Then, use your financial models to project how much revenue you’ll be able to draw (and how fast you’ll be able to draw it). This information should, cumulatively, help you understand how much money you need and whether it’s feasible to pay it back in a timely manner. Estimate conservatively here, and try not to borrow more than you really need.

5. There isn’t just one type of “business loan” available; there are actually many different subtypes. An installment loan, for example, is what most people view as a “conventional” loan. It works like a mortgage payment, with your business paying back a fixed amount every month in a combination of principal and interest so that the loan is paid back by a specific date. However, you might also choose to adopt a “balloon loan,” in which you’ll pay only interest throughout the course of the loan. At the end of the loan period, you’ll be responsible for paying back the full sum of the principal.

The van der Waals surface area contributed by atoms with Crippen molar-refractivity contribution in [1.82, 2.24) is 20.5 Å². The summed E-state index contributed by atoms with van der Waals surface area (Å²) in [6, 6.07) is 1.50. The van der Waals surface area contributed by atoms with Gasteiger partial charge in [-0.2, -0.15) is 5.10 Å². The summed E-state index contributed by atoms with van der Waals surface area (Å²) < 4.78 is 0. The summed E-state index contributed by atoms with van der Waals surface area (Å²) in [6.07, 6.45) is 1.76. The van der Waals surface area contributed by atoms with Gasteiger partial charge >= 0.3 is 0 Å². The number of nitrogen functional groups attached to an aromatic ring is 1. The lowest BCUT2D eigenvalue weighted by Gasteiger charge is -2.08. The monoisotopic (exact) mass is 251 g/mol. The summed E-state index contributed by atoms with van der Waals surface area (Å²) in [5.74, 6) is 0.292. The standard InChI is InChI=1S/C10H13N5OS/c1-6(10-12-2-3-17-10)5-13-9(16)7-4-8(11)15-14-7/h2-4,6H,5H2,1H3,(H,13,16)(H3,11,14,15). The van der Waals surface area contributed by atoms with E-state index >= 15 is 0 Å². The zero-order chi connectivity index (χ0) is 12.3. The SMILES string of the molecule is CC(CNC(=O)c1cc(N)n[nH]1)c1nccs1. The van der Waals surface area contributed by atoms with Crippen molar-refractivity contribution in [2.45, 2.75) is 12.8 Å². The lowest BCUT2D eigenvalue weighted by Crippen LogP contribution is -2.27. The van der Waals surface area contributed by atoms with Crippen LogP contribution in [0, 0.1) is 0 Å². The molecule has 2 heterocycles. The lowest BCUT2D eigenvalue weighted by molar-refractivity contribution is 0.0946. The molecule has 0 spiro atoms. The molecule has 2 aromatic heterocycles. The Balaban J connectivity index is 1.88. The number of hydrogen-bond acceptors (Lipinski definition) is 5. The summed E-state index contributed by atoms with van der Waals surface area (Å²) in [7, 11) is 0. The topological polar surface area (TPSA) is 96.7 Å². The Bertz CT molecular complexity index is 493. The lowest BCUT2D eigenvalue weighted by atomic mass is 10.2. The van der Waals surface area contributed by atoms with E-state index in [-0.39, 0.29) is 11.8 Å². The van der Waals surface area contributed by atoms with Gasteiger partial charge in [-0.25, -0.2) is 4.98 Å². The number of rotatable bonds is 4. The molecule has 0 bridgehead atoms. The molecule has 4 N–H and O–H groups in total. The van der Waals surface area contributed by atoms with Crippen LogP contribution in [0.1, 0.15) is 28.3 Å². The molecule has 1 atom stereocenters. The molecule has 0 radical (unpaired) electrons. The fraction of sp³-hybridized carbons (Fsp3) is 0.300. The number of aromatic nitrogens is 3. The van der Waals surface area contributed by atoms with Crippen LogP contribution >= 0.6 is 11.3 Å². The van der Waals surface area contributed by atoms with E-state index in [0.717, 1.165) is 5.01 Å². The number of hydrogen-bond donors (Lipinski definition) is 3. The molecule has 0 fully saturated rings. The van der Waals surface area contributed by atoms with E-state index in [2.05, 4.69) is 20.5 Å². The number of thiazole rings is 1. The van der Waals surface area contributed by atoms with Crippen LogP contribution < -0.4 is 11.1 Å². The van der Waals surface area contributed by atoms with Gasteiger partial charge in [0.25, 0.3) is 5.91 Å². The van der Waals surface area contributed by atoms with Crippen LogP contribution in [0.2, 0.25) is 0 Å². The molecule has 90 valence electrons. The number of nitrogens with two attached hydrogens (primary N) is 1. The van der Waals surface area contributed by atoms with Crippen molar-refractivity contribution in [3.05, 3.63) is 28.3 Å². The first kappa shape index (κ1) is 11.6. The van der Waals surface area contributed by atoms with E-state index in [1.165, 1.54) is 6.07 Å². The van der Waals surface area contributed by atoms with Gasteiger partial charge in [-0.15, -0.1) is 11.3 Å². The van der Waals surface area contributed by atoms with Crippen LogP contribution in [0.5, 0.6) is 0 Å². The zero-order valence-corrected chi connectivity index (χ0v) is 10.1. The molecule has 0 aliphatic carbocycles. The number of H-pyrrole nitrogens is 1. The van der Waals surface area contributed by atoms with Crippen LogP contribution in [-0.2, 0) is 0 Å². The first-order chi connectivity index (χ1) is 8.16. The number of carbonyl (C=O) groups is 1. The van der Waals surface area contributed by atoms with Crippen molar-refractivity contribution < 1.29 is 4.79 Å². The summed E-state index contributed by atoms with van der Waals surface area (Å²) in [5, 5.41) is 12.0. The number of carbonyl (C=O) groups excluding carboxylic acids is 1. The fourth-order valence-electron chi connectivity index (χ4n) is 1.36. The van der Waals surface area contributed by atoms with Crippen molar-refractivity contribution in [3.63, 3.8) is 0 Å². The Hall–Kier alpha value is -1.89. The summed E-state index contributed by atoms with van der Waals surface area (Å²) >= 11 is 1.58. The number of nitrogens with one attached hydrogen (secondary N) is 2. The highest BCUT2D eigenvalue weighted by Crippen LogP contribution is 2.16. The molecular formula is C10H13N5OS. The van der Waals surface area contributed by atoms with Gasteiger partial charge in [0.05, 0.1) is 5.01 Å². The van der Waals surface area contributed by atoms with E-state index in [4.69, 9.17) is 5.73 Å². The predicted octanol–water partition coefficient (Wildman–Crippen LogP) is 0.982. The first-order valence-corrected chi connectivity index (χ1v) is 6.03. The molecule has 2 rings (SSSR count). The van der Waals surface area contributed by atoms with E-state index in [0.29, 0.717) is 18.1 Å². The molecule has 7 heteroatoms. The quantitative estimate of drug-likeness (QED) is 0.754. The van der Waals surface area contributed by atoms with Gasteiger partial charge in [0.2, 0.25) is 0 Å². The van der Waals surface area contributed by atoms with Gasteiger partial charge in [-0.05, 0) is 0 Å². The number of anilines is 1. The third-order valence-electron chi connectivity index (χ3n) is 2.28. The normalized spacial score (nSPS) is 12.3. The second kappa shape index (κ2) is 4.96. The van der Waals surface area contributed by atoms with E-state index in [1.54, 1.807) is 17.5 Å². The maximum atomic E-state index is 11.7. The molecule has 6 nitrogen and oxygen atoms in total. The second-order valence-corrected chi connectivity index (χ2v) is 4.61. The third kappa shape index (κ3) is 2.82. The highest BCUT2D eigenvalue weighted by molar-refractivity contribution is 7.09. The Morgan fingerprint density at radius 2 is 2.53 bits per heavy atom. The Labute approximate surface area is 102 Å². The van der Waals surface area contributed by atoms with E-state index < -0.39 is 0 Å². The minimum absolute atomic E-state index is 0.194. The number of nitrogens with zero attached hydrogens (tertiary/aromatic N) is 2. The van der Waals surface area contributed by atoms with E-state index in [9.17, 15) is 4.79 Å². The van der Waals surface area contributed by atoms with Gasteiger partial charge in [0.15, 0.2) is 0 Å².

You may also elect to adopt a line of credit, rather than a lump sum loan. This line of credit works similar to a credit card, allowing you to flexibly withdraw against a specified maximum and pay it back as you see fit. There are many different types of credit lines you can get, too, so consider your options before moving forward.

6. Financial institution. Next, you’ll need to consider the type of financial institution you get the loan from. Clearly, you’ll want to go with the provider that can offer your business the best deal, but the working relationship you’ll have with the loan provider also matters. For example, do you have a dedicated account rep who can answer your questions and help you if you encounter a problem? Do you have other accounts at this financial institution that will make it easier to manage your finances? Having a history with one institution may increase your likelihood of getting a better deal with them in the future, so consider this as you choose institutions for your loans, lines of credit, and checking accounts.